One of Britain’s favourite poems …

When I am an old woman I shall wear purple
With a red hat which doesn’t go, and doesn’t suit me.
And I shall spend my pension on brandy and summer gloves
And satin sandals, and say we’ve no money for butter.
I shall sit down on the pavement when I’m tired
And gobble up samples in shops and press alarm bells
And run my stick along the public railings
And make up for the sobriety of my youth.
I shall go out in my slippers in the rain
And pick flowers in other people’s gardens
And learn to spit.

You can wear terrible shirts and grow more fat
And eat three pounds of sausages at a go
Or only bread and pickle for a week
And hoard pens and pencils and beermats and things in boxes.

But now we must have clothes that keep us dry
And pay our rent and not swear in the street
And set a good example for the children.
We must have friends to dinner and read the papers.

But maybe I ought to practise a little now?
So people who know me are not too shocked and surprised
When suddenly I am old, and start to wear purple.

Jenny Joseph


Thursday, February 14, 2019

Picking Your Captain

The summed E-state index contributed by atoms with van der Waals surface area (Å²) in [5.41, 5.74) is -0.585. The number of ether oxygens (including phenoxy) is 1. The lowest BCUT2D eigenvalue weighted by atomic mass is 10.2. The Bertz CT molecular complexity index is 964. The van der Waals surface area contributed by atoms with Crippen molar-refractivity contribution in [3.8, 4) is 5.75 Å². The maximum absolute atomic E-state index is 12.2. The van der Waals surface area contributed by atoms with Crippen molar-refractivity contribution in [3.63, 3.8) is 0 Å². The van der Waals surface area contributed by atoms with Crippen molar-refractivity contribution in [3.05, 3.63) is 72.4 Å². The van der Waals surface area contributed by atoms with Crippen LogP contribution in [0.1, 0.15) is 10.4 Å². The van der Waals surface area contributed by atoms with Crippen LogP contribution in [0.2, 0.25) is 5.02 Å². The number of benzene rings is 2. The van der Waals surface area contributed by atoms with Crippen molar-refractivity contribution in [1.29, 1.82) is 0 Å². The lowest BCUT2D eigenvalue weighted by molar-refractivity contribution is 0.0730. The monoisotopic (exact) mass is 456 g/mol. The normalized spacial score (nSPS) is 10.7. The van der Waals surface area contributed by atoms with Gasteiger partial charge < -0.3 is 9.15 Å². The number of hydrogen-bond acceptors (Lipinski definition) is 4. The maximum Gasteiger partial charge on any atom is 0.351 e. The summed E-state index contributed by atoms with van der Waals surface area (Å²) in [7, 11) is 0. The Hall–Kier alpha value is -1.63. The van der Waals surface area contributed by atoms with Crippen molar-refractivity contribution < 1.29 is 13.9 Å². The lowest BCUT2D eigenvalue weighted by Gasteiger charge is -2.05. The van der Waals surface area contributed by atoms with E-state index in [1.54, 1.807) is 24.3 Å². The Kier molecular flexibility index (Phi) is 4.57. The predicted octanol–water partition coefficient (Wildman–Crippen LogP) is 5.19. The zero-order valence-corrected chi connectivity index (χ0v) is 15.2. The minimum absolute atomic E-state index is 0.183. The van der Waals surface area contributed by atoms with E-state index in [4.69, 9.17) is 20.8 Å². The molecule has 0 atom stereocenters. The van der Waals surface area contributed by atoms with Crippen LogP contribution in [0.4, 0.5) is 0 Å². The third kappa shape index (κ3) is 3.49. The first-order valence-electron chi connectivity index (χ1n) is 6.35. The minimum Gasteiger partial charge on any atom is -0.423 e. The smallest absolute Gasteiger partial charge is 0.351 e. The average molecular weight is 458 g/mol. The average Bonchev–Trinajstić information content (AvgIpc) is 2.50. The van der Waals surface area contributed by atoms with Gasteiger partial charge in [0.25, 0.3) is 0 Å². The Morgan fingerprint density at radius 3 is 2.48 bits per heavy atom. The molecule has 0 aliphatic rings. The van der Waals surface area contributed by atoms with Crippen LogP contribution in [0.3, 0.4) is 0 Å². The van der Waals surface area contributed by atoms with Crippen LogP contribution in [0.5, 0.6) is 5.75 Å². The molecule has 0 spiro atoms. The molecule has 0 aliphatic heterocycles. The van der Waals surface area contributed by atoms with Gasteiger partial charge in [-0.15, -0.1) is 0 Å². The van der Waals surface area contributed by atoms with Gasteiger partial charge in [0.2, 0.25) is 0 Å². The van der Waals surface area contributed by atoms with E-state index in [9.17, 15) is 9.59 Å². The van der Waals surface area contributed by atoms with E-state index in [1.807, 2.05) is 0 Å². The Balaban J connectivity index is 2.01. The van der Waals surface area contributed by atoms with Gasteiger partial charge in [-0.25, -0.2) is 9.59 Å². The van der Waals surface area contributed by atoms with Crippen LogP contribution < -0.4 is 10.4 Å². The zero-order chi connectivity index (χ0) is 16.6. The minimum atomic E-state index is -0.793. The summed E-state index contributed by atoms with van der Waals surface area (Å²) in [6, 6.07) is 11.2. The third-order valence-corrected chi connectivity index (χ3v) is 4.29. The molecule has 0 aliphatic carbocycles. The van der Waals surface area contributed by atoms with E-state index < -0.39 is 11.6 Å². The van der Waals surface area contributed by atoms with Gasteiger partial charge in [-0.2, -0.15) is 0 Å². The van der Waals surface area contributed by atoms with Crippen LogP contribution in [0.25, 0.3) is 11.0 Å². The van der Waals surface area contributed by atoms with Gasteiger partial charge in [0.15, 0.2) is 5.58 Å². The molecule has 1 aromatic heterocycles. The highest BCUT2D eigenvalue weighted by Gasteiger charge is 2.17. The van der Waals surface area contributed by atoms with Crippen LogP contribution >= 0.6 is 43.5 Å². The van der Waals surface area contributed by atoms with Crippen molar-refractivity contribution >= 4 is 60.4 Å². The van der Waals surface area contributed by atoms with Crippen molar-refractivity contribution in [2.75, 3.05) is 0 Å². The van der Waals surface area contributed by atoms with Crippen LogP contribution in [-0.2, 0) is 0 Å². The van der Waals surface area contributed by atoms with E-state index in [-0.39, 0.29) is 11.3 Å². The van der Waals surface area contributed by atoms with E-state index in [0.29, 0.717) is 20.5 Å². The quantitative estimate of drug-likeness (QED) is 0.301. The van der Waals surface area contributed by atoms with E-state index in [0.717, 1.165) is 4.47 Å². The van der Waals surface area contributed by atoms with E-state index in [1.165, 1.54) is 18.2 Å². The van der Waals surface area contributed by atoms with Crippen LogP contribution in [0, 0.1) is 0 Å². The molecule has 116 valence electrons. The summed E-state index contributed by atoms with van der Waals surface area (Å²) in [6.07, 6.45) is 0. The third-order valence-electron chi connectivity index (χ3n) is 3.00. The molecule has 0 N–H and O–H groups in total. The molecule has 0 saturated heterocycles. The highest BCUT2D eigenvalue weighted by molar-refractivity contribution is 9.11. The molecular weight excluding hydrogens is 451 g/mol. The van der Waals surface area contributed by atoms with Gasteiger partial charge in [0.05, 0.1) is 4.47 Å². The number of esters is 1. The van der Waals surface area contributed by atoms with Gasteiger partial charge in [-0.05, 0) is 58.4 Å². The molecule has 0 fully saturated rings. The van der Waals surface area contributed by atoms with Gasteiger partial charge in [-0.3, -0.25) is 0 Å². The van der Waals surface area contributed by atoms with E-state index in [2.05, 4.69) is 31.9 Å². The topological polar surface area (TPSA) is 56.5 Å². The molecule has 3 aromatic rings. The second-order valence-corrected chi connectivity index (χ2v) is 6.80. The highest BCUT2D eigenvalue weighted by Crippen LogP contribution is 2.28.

Clive Woodward won the 2003 Rugby World Cup with England – a team full of world class players.  Brian Ashton was the Attack Coach – a brilliant, out-of-the-box rugby thinker.

There were leaders throughout the team – and potential captains everywhere.

Woodward has a six-point check-list for picking a captain – all of which are relevant in business.
1)   He must be an automatic selection in the team.  (First pick the team; then pick the captain from that group.)
2)   He must have the respect of his team and the opposition.
3)   Ideally, he captains on a regular basis for his club.
4)   He can be trusted implicitly to deliver the right messages when the coach is not around.
5)   He must be able to think correctly under pressure (TCUP) and make the big calls.
6)   He must work well with the referee.